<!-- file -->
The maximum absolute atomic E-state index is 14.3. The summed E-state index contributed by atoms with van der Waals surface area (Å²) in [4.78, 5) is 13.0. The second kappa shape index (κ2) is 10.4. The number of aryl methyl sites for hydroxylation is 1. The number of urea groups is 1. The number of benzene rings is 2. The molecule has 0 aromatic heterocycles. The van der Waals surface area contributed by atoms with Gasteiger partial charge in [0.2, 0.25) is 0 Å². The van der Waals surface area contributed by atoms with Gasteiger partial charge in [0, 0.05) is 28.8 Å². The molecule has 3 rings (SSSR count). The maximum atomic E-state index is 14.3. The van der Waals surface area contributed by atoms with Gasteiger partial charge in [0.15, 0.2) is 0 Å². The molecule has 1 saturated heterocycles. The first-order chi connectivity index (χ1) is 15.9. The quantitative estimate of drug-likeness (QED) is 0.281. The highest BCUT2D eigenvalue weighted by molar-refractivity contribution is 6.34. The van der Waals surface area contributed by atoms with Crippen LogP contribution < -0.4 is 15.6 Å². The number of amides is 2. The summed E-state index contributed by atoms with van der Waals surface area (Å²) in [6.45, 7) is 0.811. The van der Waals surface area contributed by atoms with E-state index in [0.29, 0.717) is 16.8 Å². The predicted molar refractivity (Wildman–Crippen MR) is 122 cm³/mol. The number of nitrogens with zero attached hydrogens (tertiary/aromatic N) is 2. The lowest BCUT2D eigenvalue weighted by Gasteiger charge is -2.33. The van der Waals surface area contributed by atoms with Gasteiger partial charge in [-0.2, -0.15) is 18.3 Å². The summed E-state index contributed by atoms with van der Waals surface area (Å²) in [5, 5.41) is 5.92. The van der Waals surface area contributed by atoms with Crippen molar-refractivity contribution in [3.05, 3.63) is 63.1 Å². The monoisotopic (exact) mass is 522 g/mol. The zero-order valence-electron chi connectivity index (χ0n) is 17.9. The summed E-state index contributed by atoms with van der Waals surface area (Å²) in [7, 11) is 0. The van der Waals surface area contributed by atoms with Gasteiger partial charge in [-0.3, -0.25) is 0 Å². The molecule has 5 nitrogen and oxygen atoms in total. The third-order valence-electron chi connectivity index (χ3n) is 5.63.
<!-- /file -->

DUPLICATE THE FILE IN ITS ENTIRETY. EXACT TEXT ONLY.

The maximum absolute atomic E-state index is 14.3. The summed E-state index contributed by atoms with van der Waals surface area (Å²) in [4.78, 5) is 13.0. The second kappa shape index (κ2) is 10.4. The number of aryl methyl sites for hydroxylation is 1. The number of urea groups is 1. The number of benzene rings is 2. The molecule has 0 aromatic heterocycles. The van der Waals surface area contributed by atoms with Gasteiger partial charge in [0.2, 0.25) is 0 Å². The van der Waals surface area contributed by atoms with Gasteiger partial charge in [0, 0.05) is 28.8 Å². The molecule has 3 rings (SSSR count). The maximum atomic E-state index is 14.3. The van der Waals surface area contributed by atoms with Gasteiger partial charge in [0.15, 0.2) is 0 Å². The molecule has 1 saturated heterocycles. The first-order chi connectivity index (χ1) is 15.9. The quantitative estimate of drug-likeness (QED) is 0.281. The highest BCUT2D eigenvalue weighted by molar-refractivity contribution is 6.34. The van der Waals surface area contributed by atoms with Crippen LogP contribution < -0.4 is 15.6 Å². The number of amides is 2. The summed E-state index contributed by atoms with van der Waals surface area (Å²) in [6.45, 7) is 0.811. The van der Waals surface area contributed by atoms with E-state index in [0.29, 0.717) is 16.8 Å². The predicted molar refractivity (Wildman–Crippen MR) is 122 cm³/mol. The number of nitrogens with zero attached hydrogens (tertiary/aromatic N) is 2. The lowest BCUT2D eigenvalue weighted by Gasteiger charge is -2.33. The van der Waals surface area contributed by atoms with Gasteiger partial charge in [-0.2, -0.15) is 18.3 Å². The summed E-state index contributed by atoms with van der Waals surface area (Å²) in [5, 5.41) is 5.92. The van der Waals surface area contributed by atoms with Crippen molar-refractivity contribution in [3.05, 3.63) is 63.1 Å². The monoisotopic (exact) mass is 522 g/mol. The zero-order valence-electron chi connectivity index (χ0n) is 17.9. The summed E-state index contributed by atoms with van der Waals surface area (Å²) in [7, 11) is 0. The van der Waals surface area contributed by atoms with Gasteiger partial charge in [-0.3, -0.25) is 0 Å². The molecule has 5 nitrogen and oxygen atoms in total. The third-order valence-electron chi connectivity index (χ3n) is 5.63.